Rate increases. Penalty hikes. Adjustment to the enrollment period. More bureaucratic red tape. That’s what’s coming from the affordable care act in 2016. Foxnews.com reports:
HealthCare.gov and state-run insurance markets are entering their third year, offering taxpayer-subsidized private coverage. That’s helped cut the share of Americans who are uninsured to about 9 percent, a historical low. Still, the many moving parts of the Affordable Care Act, also known as ObamaCare, don’t always click smoothly, and people are divided about the law.
The judges are still out as to whether the original promises of the affordable care act are being kept. The percentage of insured people has increased as promised, but the cost of that increase is the loss of individual freedoms as citizens are being forced to choose an affordable care act plan with no say in what they spend on insurance each month. Citizens who formerly had no insurance often were in that situation because they couldn’t afford the premiums. Now, because of threats of tax penalties, they have given in to the bullying of the government and have chosen a plan from the health exchange.
What about affordability? Does the plan live up to its name? Here’s what foxnews.com says:
Independent experts are forecasting bigger premium increases in 2016 than last year, averaging from the high single digits to the teens. Next week the government will release a master file that researchers use to piece together national trends.
Averages won’t tell the story, because health care is local. Premiums can vary widely from state to state, and within a state.
Most states won’t be like Minnesota, where all five carriers selling individual policies on the insurance exchange have posted double-digit increases, from 14 percent to 49 percent.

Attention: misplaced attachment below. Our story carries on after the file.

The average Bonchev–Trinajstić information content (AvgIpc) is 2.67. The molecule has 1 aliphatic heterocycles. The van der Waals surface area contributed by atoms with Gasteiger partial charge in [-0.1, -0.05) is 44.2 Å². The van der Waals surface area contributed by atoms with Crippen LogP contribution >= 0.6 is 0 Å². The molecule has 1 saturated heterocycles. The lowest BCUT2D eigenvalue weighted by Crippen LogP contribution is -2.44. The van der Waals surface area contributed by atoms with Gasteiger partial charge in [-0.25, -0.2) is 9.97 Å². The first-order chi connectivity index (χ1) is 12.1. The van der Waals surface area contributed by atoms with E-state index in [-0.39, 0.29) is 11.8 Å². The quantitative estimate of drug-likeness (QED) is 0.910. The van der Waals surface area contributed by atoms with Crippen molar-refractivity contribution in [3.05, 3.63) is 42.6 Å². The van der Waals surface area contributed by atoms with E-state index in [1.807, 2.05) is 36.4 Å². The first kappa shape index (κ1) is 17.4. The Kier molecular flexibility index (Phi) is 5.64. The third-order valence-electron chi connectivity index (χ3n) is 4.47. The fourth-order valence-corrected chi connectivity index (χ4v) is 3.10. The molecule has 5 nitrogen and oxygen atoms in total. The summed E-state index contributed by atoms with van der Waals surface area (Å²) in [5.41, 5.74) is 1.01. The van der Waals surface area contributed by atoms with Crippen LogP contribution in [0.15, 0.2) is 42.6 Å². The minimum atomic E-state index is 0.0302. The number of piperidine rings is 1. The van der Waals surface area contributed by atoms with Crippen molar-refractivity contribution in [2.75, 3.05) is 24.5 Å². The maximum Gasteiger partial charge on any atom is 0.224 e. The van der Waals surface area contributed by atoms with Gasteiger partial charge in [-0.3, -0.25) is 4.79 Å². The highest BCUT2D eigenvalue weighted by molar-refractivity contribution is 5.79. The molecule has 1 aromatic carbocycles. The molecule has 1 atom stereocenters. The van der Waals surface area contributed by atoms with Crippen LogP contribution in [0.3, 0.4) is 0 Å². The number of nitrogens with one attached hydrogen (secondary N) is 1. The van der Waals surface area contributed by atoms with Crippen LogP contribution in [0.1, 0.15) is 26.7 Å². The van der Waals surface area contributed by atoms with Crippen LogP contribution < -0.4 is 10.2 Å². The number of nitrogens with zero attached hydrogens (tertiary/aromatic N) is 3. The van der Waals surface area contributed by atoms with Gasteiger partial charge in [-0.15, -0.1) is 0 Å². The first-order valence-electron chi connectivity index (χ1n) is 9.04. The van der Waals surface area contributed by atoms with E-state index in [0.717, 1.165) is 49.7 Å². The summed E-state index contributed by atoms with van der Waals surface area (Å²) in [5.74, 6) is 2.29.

They’re not likely to be like southern California either, where officials forecast an average rise of 1.8 percent for consumers who stay with their current plan.
For more than 8 in 10 customers, premium increases will be cushioned by taxpayer subsidies. That will absorb most of the cost, but it still may pay to shop around.
Penalties are also slated to increase for those who do not comply with the forced insurance legislation. More from foxnews.com:
The tax penalty for people remaining uninsured in 2016 is no slap on the wrist. It’s high enough to cover several weeks of groceries.
The fine will rise to the greater of either $695 or 2.5 percent of taxable income. That’s for someone without coverage for a full 12 months. This year the comparable numbers are $325 or 2 percent of income, whichever is greater.
Several organizations, from TurboTax to the nonpartisan Tax Policy Center, will be offering online tax penalty calculators. That can put a dollar figure on the trade-offs for those who are on the fence about signing up.
The enrollment period for the exchange has changed, too. This year it is November 1, 2015, through January 31, 2016. For coverage to start on January 1, enrollment must be complete by December 15, 2015.
Most news sources say that ease of use of the healthcare.gov website itself has improved and that most of the big glitches have been resolved. Phew! It sure is a relief that at least it is now easier to comply with the government encroachment in our lives!